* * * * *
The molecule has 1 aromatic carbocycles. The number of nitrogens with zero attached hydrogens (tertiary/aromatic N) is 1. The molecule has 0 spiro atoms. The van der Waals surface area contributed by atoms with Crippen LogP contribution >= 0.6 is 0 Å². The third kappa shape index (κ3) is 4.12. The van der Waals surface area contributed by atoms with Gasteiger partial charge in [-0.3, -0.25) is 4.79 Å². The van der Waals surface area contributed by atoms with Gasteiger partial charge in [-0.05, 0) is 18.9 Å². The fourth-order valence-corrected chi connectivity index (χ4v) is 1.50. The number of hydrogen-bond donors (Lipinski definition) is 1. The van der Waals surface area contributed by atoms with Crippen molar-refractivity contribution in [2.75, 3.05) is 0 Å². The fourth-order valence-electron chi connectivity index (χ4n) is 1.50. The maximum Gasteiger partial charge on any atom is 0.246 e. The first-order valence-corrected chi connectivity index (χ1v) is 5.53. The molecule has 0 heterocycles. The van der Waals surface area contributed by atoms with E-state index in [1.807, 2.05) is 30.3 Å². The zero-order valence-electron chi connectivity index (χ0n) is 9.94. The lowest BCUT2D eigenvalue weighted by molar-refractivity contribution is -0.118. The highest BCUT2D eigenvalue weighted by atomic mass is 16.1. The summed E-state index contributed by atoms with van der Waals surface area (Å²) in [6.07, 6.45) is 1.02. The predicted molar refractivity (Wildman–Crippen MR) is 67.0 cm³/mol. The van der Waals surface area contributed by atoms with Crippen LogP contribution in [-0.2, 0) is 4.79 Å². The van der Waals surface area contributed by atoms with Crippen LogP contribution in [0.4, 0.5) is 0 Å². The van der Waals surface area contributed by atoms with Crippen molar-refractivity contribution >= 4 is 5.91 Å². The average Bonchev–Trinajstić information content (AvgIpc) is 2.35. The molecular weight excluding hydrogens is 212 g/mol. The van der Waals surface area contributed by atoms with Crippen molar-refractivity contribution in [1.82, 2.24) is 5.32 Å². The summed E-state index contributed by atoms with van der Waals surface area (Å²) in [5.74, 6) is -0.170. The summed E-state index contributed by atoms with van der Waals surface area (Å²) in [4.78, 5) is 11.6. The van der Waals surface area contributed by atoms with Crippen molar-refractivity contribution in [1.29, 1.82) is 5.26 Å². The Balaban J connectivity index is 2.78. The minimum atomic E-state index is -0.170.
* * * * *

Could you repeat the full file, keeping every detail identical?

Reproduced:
The molecule has 1 aromatic carbocycles. The number of nitrogens with zero attached hydrogens (tertiary/aromatic N) is 1. The molecule has 0 spiro atoms. The van der Waals surface area contributed by atoms with Crippen LogP contribution >= 0.6 is 0 Å². The third kappa shape index (κ3) is 4.12. The van der Waals surface area contributed by atoms with Gasteiger partial charge in [-0.3, -0.25) is 4.79 Å². The van der Waals surface area contributed by atoms with Gasteiger partial charge in [-0.05, 0) is 18.9 Å². The fourth-order valence-corrected chi connectivity index (χ4v) is 1.50. The number of hydrogen-bond donors (Lipinski definition) is 1. The van der Waals surface area contributed by atoms with Crippen molar-refractivity contribution in [2.75, 3.05) is 0 Å². The fourth-order valence-electron chi connectivity index (χ4n) is 1.50. The maximum Gasteiger partial charge on any atom is 0.246 e. The first-order valence-corrected chi connectivity index (χ1v) is 5.53. The molecule has 0 heterocycles. The van der Waals surface area contributed by atoms with E-state index in [1.807, 2.05) is 30.3 Å². The zero-order valence-electron chi connectivity index (χ0n) is 9.94. The lowest BCUT2D eigenvalue weighted by molar-refractivity contribution is -0.118. The highest BCUT2D eigenvalue weighted by atomic mass is 16.1. The summed E-state index contributed by atoms with van der Waals surface area (Å²) in [6.07, 6.45) is 1.02. The predicted molar refractivity (Wildman–Crippen MR) is 67.0 cm³/mol. The van der Waals surface area contributed by atoms with Crippen LogP contribution in [-0.2, 0) is 4.79 Å². The van der Waals surface area contributed by atoms with Crippen LogP contribution in [0.4, 0.5) is 0 Å². The van der Waals surface area contributed by atoms with Crippen molar-refractivity contribution >= 4 is 5.91 Å². The average Bonchev–Trinajstić information content (AvgIpc) is 2.35. The molecular weight excluding hydrogens is 212 g/mol. The van der Waals surface area contributed by atoms with Crippen molar-refractivity contribution in [1.82, 2.24) is 5.32 Å². The summed E-state index contributed by atoms with van der Waals surface area (Å²) in [5.74, 6) is -0.170. The summed E-state index contributed by atoms with van der Waals surface area (Å²) in [4.78, 5) is 11.6. The van der Waals surface area contributed by atoms with Crippen molar-refractivity contribution in [1.29, 1.82) is 5.26 Å². The Balaban J connectivity index is 2.78. The minimum atomic E-state index is -0.170.